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Reason #1 to Replace Your Windows

Of course I believe there are many reasons to replace your windows and I’m sure as a homeowner you’ve found plenty yourself that’s why you’re here.

However, I’m going to start breaking down some common and even uncommon reasons (that w’ll learn about as we go) for turning to replacement windows for your home.

The first replacement reason that we will explore is a problem many homeowners in Atlanta face: Single Pane Windows.

Now if you’re looking at this blog, chances are you’ve already become fed up with your single pane windows. Today, we’ll look at one major reason why you would want to get these windows out of your home.

Insulation

If there is no other reason to replace your windows, I would suggest that this in itself is enough to prompt a a change. Single pane windows provide minimal insulation for your home from the elements outside. They are great to see out of, providing maximum visibility, but one layer of glass will not cut down on the massive heat gain you experience in the summer or the great heat loss in the winter.

The Switch to Double Pane

Double pane windows on the other hand provide so much more than just another layer of glass. Here’s a breakdown of what you get when you replace the single pane energy eaters to energy saving vinyl double pane windows.

  • The vinyl frame and sash components are much more thermal than what you will find on a wood or aluminum window (which is what every single pane window employs). Often times, vinyl window manufacturers will even fill their windows’ frames and sashes with an insulated foam to further reduce heat loss/gain.

  • Glass thickness is much greater in double pane windows thus slowing down heat transference.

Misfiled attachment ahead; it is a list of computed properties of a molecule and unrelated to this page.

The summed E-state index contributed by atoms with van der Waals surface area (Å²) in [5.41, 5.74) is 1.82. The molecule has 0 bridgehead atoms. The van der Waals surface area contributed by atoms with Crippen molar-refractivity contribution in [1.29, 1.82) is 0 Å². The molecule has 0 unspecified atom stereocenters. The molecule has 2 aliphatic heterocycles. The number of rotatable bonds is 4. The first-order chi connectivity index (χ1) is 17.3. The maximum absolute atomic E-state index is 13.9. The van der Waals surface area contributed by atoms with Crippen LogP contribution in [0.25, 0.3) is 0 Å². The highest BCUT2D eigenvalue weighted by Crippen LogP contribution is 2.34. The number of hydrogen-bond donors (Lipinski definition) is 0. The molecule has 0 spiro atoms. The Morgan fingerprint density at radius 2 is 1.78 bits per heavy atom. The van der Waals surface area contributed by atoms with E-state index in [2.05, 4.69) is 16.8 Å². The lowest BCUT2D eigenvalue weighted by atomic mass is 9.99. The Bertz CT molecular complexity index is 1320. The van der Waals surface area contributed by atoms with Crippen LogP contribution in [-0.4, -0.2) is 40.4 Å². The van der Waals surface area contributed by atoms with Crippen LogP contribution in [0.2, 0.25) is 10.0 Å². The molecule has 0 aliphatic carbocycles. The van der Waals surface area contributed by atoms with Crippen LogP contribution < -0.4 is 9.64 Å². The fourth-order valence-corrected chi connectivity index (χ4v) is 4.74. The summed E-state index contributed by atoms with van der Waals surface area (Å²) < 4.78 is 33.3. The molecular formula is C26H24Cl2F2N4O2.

• The space between the two panes of glass in a double pane vinyl window is filled with a dense, inert, gas (usually either argon or the much denser krypton) to slow down heat as either enters or leaves your home. Don’t be fooled, even with double pane insulated vinyl windows, you will still gain or lose heat, (just as you still will in every other area of your home heat is active!). But the point is to reduce the rate at which heat is gained and lost in your home every year and a dense gas between the panes reduces that rate by large margins.

  • Low-e and spacer systems. Both of these elements are also common in a vinyl double pane window. Low-e (low emissivity) is a coating that actually goes on the glass in the windows to reflect heat back to its warmer side or its source. A spacer system, simply put, is the material that is between the two panes of glass that also reduces heat transference and heat loss because of it’s non-conductive properties. On that note, make sure you avoid spacers that are metallic, particularly aluminum. Though they do not rust, Â they are one of the most conductive substances you can have in a window. “Warm-edge” spacers are used in vinyl windows and some recognizable, reliable names are Super Spacer, Intercept, Dura-Seal.

Those are some of your most basic improvements from a wood frame/sash (or aluminum frame/sash) single pane window to a double pane window. It’s more than just an added sheet of glass and the energy savings provided can be tremendous.